BACKGROUND: Impulsivity is a multifaceted construct that has a prominent role in psychiatry. Lynam et al (2006) have developed the UPPS-P, a 59-item scale measuring 5 impulsivity components: negative urgency, positive urgency, lack of premeditation, lack of perseverance, and sensation seeking. The aim of the present study was to validate a short, 20-item French version of the UPPS-P. METHODS: Six hundred fifty participants filled out the short French UPPS-P. A subgroup of participants (n = 145) took part in a follow-up study and completed the scale twice to determine test-retest stability; another subgroup (n = 105) was screened with other questionnaires also to establish external validity. RESULTS: Confirmatory factor analyses supported a hierarchical model comprising 2 higher order factors of urgency (resulting from negative urgency and positive urgency) and lack of conscientiousness (resulting from lack of premeditation and lack of perseverance) as well as a separate factor of sensation seeking. The results indicated good internal consistency and test-retest stability. External validity was supported by relationships with psychopathological symptoms. CONCLUSION: The short French version of the UPPS-P therefore presents good psychometric properties and may be considered a promising instrument for both research and clinical practice. [less ▲]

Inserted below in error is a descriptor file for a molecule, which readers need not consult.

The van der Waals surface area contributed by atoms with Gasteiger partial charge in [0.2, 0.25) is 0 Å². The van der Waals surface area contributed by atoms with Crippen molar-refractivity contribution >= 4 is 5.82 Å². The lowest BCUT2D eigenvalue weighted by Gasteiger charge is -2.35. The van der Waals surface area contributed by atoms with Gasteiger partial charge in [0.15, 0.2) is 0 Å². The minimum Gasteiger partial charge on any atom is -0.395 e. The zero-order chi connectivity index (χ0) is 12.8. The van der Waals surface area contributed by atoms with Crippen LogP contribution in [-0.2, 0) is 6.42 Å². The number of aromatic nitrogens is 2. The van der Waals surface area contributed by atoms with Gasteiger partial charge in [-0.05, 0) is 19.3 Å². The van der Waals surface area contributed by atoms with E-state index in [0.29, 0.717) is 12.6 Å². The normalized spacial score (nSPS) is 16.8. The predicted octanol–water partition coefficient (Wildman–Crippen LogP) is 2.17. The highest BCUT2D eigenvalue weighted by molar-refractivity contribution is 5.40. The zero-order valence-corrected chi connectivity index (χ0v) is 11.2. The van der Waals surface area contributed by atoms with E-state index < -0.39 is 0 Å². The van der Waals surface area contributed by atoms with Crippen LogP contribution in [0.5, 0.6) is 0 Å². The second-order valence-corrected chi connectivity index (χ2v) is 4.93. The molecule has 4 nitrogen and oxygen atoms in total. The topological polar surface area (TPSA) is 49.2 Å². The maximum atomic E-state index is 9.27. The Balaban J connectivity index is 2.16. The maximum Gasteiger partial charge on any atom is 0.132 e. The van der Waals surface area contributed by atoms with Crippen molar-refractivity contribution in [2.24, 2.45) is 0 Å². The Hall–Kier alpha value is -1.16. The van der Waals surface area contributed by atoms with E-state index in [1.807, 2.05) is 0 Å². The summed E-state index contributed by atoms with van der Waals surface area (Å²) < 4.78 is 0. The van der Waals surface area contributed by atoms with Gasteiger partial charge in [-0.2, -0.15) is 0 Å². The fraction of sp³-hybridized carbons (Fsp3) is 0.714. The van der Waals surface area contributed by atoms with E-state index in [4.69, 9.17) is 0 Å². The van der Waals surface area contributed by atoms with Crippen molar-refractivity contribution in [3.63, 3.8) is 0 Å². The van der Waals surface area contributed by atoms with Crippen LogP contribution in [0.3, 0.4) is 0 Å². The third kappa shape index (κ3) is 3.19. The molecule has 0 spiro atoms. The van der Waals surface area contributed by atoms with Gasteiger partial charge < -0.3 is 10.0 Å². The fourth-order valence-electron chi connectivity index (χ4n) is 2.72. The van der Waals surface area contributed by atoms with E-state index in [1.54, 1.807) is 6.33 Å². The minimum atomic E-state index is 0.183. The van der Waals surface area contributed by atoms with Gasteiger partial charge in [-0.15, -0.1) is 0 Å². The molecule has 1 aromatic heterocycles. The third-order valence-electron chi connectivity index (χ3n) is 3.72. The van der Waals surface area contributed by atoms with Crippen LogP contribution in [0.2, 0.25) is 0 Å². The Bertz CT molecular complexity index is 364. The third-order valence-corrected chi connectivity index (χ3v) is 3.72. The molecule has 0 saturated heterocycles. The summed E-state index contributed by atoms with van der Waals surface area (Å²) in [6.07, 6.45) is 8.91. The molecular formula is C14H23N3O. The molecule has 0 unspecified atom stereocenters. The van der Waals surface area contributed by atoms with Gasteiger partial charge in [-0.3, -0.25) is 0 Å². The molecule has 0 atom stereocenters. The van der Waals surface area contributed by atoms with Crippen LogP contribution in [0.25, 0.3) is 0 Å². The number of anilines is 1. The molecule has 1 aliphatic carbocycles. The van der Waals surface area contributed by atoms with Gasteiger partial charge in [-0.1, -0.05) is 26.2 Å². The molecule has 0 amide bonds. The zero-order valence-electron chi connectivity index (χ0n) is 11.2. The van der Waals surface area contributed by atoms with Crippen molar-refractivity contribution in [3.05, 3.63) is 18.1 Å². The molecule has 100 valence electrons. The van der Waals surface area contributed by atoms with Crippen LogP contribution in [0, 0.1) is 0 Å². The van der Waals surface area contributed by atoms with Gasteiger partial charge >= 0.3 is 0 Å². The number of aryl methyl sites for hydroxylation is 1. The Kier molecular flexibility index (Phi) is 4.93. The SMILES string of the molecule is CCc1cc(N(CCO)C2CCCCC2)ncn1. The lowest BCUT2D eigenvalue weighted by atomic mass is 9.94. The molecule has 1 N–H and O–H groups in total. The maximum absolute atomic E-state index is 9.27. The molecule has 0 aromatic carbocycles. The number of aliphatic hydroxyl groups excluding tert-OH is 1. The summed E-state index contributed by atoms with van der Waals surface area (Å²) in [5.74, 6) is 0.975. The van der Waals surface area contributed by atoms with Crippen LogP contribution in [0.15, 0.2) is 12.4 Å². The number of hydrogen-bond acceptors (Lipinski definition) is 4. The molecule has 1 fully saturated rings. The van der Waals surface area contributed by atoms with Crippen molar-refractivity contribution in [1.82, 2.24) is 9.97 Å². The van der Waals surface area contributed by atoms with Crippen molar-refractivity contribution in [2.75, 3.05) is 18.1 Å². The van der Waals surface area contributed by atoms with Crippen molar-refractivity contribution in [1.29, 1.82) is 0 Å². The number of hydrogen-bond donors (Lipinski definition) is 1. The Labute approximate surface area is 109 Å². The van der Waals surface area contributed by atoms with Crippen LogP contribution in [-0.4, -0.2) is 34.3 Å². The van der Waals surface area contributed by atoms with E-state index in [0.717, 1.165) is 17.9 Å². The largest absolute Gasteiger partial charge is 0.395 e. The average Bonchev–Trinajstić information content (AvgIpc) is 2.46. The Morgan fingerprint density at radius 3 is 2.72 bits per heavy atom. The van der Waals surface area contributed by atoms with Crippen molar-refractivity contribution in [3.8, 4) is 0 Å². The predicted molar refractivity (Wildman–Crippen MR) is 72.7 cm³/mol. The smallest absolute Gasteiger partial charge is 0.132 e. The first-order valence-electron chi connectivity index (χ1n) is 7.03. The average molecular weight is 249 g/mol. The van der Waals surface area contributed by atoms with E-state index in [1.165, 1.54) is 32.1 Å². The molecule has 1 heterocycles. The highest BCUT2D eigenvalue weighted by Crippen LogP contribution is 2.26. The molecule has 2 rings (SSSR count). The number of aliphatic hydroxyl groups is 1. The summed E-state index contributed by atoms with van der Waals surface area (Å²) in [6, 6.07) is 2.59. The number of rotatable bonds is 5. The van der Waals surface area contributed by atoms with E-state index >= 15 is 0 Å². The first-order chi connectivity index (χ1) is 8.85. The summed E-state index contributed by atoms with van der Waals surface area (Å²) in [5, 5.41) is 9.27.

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See detailDifficulties in disengaging attentional resources from self-generated thoughts moderate the link between dysphoria and maladaptive self-referential thinking.
Rochat, Lucien; Billieux, Joël UL; Van der Linden, Martial

in Cognition & emotion (2012), 26(4), 748-57

Negative emotions increase self-focused attention, a core feature of depression and anxiety-related disorders. However, the cognitive mechanisms associated with the tendency to self-focus-and, conversely ... [more ▼]

Negative emotions increase self-focused attention, a core feature of depression and anxiety-related disorders. However, the cognitive mechanisms associated with the tendency to self-focus-and, conversely, with the ability to voluntarily disengage attentional resources from the self and direct them towards the external environment-remain poorly understood. Thus, this study aimed to examine whether a specific cognitive control mechanism that directs attention between self-generated thoughts and external information might moderate the relationship between dysphoria and maladaptive self-referential thinking. Results showed that dysphoria increases the frequency of rumination, self-blame, and catastrophising, especially for participants who have more difficulty in switching from self-generated thoughts to information provided by the environment. These results shed new light on the cognitive mechanisms underlying maladaptive self-referential thinking associated with dysphoria. More specifically, this specific cognitive mechanism might play a key role in the maintenance or amplification of a depressed mood. [less ▲]

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See detailHow impulsivity relates to compulsive buying and the burden perceived by caregivers after moderate-to-severe traumatic brain injury.
Rochat, Lucien; Beni, Catia; Billieux, Joël UL et al

in Psychopathology (2011), 44(3), 158-64